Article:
Rural smallholder farmers in the Eastern Cape Province, South Africa, have an incessant challenge of very low market off-take rates for their livestock. They are struggling to penetrate the formal market because their animals, especially cattle, are small and undernourished. They are located in the semi-arid climatic zone and depend on the rangelands for livestock production, unfortunately, the quality pastures are of inferior quality, especially during the dry season.
They are emerging (small-scale) farmers, and cannot afford commercial beef fattening feeds to finish off their animals in feedlots for the commercial market, hence they are excluded (and eliminated) from the South African beef value chain. The exclusion is also due to the grading system, which is based on commercial and exotic breeds.
My name is Tatenda Dezah. I am a 25-year-old Zimbabwean animal scientist, and I am offering a potential key to unlocking the less explored value of smallholder ruminant livestock sector, for food and nutrient security in rural South Africa.
Currently, I am pursuing a master’s degree in Animal Nutrition and Meat Science at Stellenbosch University. The goal of my project is to develop cost-effective ruminant feeding strategies from black wattle foliage: a highly invasive species in the country.
The current study of the black wattle foliage has revealed that it contains an appreciable amount crude protein, which can be very essential in fattening cattle before marketing. It also contains tannins, which, if included in moderation, protect the animal from internal parasitic infestation.
My project proposal is centred on registering the custom supplement with the Department of Agriculture, Forestry and Fisheries (DAFF) and training smallholder farmers to make their own custom supplements.
The product will be branded and distributed to the smallholder farmers at very affordable price, as it is based on locally available local resources. Background work is already on course to show that the browse tree species can be used as a protein supplement.
The raw material, Acacia mearnsii commonly known as black wattle, is being destroyed by environment-conscious organizations like WWF because it is very invasive, hence the sustainability of the project is guaranteed until South Africa has the tree under control.
Communities in areas invaded by the black wattle are indiscriminately cutting down the species to clear land for agriculture and settlements, which will then be destroyed by fire, further polluting the environment thus increasing their carbon footprint.
From my perspective, I suggest utilizing the tree for or as a supplement to improve their undernourished animals.
What motivates me most is the socioeconomic status of the farmers.
These farmers are at the end of the social status class and face difficult challenges on a daily basis. Working with them during my field work has shown me that they are real people with real problems. They keep livestock as a wealth bank and dispose of it for cash in times emergency or an urgent need to be addressed monetarily. Their animals do not realize their potential value at the market as they are classified as ungraded.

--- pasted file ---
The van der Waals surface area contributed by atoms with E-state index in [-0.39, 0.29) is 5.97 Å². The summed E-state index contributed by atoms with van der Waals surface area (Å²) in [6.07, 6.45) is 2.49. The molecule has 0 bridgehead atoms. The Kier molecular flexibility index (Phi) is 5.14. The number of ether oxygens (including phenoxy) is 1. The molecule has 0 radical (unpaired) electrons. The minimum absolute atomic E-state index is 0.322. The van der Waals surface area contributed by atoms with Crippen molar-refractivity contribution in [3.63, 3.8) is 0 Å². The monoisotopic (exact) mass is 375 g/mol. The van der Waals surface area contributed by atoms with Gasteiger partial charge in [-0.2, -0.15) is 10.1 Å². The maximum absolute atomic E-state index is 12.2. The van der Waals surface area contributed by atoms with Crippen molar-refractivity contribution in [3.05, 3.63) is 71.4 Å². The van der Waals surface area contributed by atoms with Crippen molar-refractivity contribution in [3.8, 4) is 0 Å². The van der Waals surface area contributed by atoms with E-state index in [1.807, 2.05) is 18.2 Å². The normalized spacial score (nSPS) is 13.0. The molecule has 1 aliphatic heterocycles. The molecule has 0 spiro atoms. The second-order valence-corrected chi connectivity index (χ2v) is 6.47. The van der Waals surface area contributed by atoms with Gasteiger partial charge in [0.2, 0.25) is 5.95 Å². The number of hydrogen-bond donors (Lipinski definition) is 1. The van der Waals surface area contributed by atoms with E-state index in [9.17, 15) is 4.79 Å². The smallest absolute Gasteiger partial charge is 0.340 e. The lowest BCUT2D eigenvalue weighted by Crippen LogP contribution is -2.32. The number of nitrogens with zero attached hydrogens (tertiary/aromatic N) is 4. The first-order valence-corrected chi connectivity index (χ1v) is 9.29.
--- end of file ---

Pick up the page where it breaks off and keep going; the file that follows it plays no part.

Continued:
Having worked with them, gave me motivation to assist these farmers as they lack relevant information on nutrition to improve the animals. The major beneficiaries of my project are the smallholder livestock rural farmers in South Africa, particularly the Eastern Cape Province, and in areas facing the same challenges beyond these borders. They will learn how to formulate custom supplements, through training workshops and field days, from locally available resources.
The project will also create employment for people living in proximity to the supplement processing site.
The first step towards realizing this goal will be to approach DAFF with an application for a product registration under the Act 36 of 1947. This process will cost about USD 200, and takes up to four months to obtain.
Whilst I am waiting for registration certificate, I will be addressing issues that have to do with the branding of my product, which include designing the packaging and logistics of getting the product to the farmers. This might cost USD 500.
During the same period, I will seek permission from the Department of Environmental Affairs to harvest the browse tree in the sites that have been identified. These also include stakeholders such as the local chiefs, local government and municipalities. Contacts have already been established during my field work, which will make it easy in the facilitating the process. Cooperation will also come from Stellenbosch University Launch Lab team.
After completion of the registration, other purchases for additional equipment (two chainsaws already available) will be done. These will be needed for harvesting and processing. The equipment include an additional chain saw, a pelletiser and a bag sealer.
The equipment will cost approximately USD 2,500, and advertising will cost USD 250. A capital of USD 1,000, to sustain the project in the first quarter of operations, will be sourced until the project is self-sustaining. This will cover consumables like fuel, oil, drying sheets, energy, transport of raw materials and other trivial expenses.
USD500 is also set aside for farmer training sessions, pamphlet printing, field days and so forth for capacity building.
The success of the project will be determined as products produced, and ultimately increased off-take rates in the smallholder communities in Eastern Cape.
Blogpost and picture submitted by Tatenda Dezah (Republic of South Africa): tatendadezah[at]gmail.com.
The content, structure and grammar are at the discretion of the author only.
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